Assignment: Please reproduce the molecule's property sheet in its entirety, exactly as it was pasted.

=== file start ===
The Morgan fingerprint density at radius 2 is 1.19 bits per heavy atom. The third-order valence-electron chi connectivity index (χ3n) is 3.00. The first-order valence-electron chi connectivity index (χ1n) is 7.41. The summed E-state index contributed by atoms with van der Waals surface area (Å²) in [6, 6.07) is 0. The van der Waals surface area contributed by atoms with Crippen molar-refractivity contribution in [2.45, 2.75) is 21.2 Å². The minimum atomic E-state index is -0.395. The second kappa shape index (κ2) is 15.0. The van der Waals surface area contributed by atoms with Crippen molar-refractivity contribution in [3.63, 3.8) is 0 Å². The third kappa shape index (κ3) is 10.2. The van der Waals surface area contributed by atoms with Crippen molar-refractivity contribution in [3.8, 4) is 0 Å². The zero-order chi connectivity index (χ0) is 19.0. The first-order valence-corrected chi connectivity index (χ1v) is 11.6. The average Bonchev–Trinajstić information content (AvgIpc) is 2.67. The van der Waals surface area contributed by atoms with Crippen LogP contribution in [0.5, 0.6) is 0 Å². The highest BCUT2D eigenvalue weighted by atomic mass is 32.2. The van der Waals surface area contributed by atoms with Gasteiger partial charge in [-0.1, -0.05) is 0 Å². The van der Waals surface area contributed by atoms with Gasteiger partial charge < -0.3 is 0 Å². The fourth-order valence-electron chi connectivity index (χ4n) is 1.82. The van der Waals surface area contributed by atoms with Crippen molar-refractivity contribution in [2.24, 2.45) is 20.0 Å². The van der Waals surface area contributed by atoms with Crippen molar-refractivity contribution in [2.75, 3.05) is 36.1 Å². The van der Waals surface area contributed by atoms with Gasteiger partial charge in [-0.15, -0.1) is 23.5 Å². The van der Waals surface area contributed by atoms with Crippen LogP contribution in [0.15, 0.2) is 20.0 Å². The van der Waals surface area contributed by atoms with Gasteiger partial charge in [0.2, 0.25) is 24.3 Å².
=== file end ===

The Morgan fingerprint density at radius 2 is 1.19 bits per heavy atom. The third-order valence-electron chi connectivity index (χ3n) is 3.00. The first-order valence-electron chi connectivity index (χ1n) is 7.41. The summed E-state index contributed by atoms with van der Waals surface area (Å²) in [6, 6.07) is 0. The van der Waals surface area contributed by atoms with Crippen molar-refractivity contribution in [2.45, 2.75) is 21.2 Å². The minimum atomic E-state index is -0.395. The second kappa shape index (κ2) is 15.0. The van der Waals surface area contributed by atoms with Crippen molar-refractivity contribution in [3.63, 3.8) is 0 Å². The third kappa shape index (κ3) is 10.2. The van der Waals surface area contributed by atoms with Crippen molar-refractivity contribution in [3.8, 4) is 0 Å². The zero-order chi connectivity index (χ0) is 19.0. The first-order valence-corrected chi connectivity index (χ1v) is 11.6. The average Bonchev–Trinajstić information content (AvgIpc) is 2.67. The van der Waals surface area contributed by atoms with Crippen LogP contribution in [0.5, 0.6) is 0 Å². The highest BCUT2D eigenvalue weighted by atomic mass is 32.2. The van der Waals surface area contributed by atoms with Gasteiger partial charge in [-0.1, -0.05) is 0 Å². The van der Waals surface area contributed by atoms with Gasteiger partial charge < -0.3 is 0 Å². The fourth-order valence-electron chi connectivity index (χ4n) is 1.82. The van der Waals surface area contributed by atoms with Crippen molar-refractivity contribution in [2.24, 2.45) is 20.0 Å². The van der Waals surface area contributed by atoms with Crippen molar-refractivity contribution in [2.75, 3.05) is 36.1 Å². The van der Waals surface area contributed by atoms with Gasteiger partial charge in [-0.15, -0.1) is 23.5 Å². The van der Waals surface area contributed by atoms with Crippen LogP contribution in [0.15, 0.2) is 20.0 Å². The van der Waals surface area contributed by atoms with Gasteiger partial charge in [0.2, 0.25) is 24.3 Å².